March 31, 2020
A team of applied science researchers at the University of British Columbia have joined the fight against COVID-19. They’ve developed a systematic feedback strategy they say can help public health authorities in their efforts to contain the virus over the next several months.
Their proposed methodology — inspired by work of epidemiologists at Imperial College and others — does not need to rely on accurate predictive models. It uses hospital ICU capacity as a barometer for determining when physical distancing should be tightened up, and when it should be relaxed.
In this Q&A, the team that performed the analysis, Guy Dumont, Greg Stewart and Klaske van Heusden, from the electrical and computer engineering department at UBC, explain the rationale behind the method.
You’re proposing a feedback-based strategy for fighting COVID-19. Why is this important?
There are signs that Canada is making progress on flattening the curve of new COVID-19 infections, but public health authorities stress that it’s critical to keep the momentum going. Canadians need to continue physical distancing — the primary non-pharmaceutical weapon in this fight — over the next several months while awaiting a vaccine.
However, people need to know what our exit strategy is. When can distancing be safely relaxed for our society to continue functioning? Our methodology can enable decision makers to fine-tune the timing, duration and scope of intervention measures like isolation and quarantining.
This can help public health officials bring the outbreak under control and manage hospital caseloads as we wait for herd immunity to take effect or for a vaccine to be developed — while at the same time permitting safe relaxing of physical distancing.
What does your feedback-based method look like?
We used the standard SEIR (susceptible, exposed, infected, recovered) epidemic model that public health researchers typically use to predict the spread and impact of an outbreak. We use the number of available hospital ICU beds as the primary measure of health care capacity. The goal is always to bring infectivity rates to manageable levels.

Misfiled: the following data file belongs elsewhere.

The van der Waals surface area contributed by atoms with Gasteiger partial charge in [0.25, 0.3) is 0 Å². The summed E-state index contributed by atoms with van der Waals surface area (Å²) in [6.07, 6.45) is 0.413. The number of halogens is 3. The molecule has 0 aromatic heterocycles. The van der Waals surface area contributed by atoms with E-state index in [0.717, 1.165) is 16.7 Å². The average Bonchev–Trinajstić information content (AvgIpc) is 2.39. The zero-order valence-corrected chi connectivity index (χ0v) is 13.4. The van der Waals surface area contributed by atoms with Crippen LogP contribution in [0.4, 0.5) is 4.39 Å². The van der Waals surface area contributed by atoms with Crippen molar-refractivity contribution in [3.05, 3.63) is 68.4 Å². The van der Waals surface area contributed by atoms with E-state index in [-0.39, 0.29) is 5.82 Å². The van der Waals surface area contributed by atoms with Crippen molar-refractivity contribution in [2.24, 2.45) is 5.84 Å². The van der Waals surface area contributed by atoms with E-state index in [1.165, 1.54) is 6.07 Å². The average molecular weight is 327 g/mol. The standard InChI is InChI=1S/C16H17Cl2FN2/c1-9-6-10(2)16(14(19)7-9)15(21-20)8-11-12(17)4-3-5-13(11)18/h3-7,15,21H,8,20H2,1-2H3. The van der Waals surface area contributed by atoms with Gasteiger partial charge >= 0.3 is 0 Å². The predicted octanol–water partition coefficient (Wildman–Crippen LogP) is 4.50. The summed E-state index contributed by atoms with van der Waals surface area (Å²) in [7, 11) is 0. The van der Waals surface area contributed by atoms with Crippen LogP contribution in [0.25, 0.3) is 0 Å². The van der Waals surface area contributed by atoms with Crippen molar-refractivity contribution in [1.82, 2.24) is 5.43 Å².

As an example, if hospitals in jurisdiction X are approaching overcapacity, the feedback-designed policy will suggest an increase to the physical distancing in the region. When the healthcare capacity increases, the policy can suggest an optimal time for policymakers to relax or lift these intervention strategies. It’s key that many or most interventions have intermediate options that can be leveraged and thus avoid oscillations and repeated outbreaks.
Our approach emphasizes the important role that feedback can play to stabilize the system. Left on its own the epidemic is unstable, i.e. it grows exponentially. If we apply a basic control principle known as feedback stabilization, we can bring and maintain the propagation rate to a level manageable by our healthcare system. We’ve thus drawn on engineering principles to provide policy suggestions that take into account economic considerations and medical constraints.
How does this add to our current knowledge of the novel coronavirus?
Current epidemiological models of COVID-19 do not have an accurate way of estimating when to relax and when to tighten distancing interventions. An overly aggressive on-off approach may lead to unmanageable swings in health care capacity and the number of new cases. This is for instance what happened in St. Louis during the 1918 Spanish flu pandemic.
We believe that by bringing computer feedback to bear on the policymaking process we can have much better health outcomes for everyone concerned. We’d like nothing more than to work with other researchers in Canada or elsewhere to further develop this methodology, and possibly make it more interactive to help educate the public.
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